Grouping Subexpressions#

Also, matching is always done left-to-right, on a first-come, first-served basis. So, if the left branch is a subset of the right one, the latter will never be matched. In particular, “(al|alga|algae)” can only match “al”. To fix this, we can write “(algae|alga|al)”.

Non-grouping Parentheses#

Some parenthesised subexpressions – those in which the opening bracket is followed by the question mark – have a distinct meaning. In particular, “(?#...)” denotes a free-format comment that is ignored by the regex parser:

  "(?# match 'sp' or 'h')(sp|h)(?# and 'am')am|(?# or match 'egg')egg")
## [[1]]
## [1] "spam" "egg"  "ham"  "spam"

Nevertheless, constructing more sophisticated regexes by concatenating subfragments thereof may sometimes be more readable:

      "(sp|h)",   # match either 'sp' or 'h'
      "am",       # followed by 'am'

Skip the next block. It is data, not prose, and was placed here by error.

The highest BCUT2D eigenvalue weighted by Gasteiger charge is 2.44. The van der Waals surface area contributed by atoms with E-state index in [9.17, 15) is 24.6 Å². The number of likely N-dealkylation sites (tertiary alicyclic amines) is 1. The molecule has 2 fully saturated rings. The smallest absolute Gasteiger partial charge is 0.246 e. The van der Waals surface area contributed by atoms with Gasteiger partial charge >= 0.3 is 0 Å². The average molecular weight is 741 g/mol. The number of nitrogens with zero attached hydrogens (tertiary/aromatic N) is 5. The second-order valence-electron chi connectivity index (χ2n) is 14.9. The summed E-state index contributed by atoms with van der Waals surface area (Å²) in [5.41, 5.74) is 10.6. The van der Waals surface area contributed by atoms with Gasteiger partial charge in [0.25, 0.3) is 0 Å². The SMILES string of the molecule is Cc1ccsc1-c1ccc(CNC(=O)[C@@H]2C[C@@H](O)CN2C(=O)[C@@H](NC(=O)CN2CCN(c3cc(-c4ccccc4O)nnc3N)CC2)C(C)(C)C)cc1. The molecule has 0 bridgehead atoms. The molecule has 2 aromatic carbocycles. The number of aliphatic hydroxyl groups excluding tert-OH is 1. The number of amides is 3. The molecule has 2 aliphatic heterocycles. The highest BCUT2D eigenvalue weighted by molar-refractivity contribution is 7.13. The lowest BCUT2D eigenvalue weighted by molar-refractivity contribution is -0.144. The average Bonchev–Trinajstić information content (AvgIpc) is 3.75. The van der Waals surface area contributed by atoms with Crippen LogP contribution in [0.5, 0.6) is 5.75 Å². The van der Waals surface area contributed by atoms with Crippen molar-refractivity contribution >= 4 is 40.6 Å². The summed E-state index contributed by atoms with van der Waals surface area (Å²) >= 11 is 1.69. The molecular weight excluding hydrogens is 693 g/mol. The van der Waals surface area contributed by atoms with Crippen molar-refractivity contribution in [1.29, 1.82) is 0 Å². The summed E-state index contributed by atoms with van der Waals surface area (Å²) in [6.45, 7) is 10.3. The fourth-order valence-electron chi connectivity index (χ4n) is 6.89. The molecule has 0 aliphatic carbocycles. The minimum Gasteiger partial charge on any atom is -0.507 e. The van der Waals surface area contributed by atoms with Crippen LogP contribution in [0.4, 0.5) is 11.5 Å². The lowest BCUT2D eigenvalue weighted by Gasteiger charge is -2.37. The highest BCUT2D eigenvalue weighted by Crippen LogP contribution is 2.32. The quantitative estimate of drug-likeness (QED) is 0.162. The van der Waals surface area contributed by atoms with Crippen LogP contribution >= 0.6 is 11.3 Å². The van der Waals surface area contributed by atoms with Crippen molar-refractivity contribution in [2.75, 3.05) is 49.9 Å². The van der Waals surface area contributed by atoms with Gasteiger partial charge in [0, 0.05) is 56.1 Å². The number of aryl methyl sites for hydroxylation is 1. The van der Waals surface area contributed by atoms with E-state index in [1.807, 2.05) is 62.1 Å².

"|",            # ... or ...
      "egg"       # just match 'egg'
## [[1]]
## [1] "spam" "egg"  "ham"  "spam"

What is more, e.g., “(?i)” enables the case_insensitive mode.

stri_count_regex("Spam spam SPAMITY spAm", "(?i)spam")
## [1] 4


More often than not, a variable number of instances of the same subexpression needs to be captured, or its presence should be optional. This can be achieved by means of the following quantifiers:

  • ?” matches 0 or 1 times;

  • *” matches 0 or more times;

  • +” matches 1 or more times;

  • {n,m}” matches between n and m times;

  • {n,}” matches at least n times;

  • {n}” matches exactly n times.

These operators are applied to the preceding atoms. For example, “ba+” captures "ba", "baa", "baaa", etc., but neither "b" alone nor "bababa" altogether.

By default, the quantifiers are greedy – they match the repeated subexpression as many times as possible. The “?” suffix (hence, quantifiers such as “??”, “*?”, “+?”, and so forth) tries with as few occurrences as possible (to obtain a match still).

x <- "sp(AM)(maps)(SP)am"
  c("\\(.+\\)",    # [[1]] greedy
    "\\(.+?\\)",   # [[2]] lazy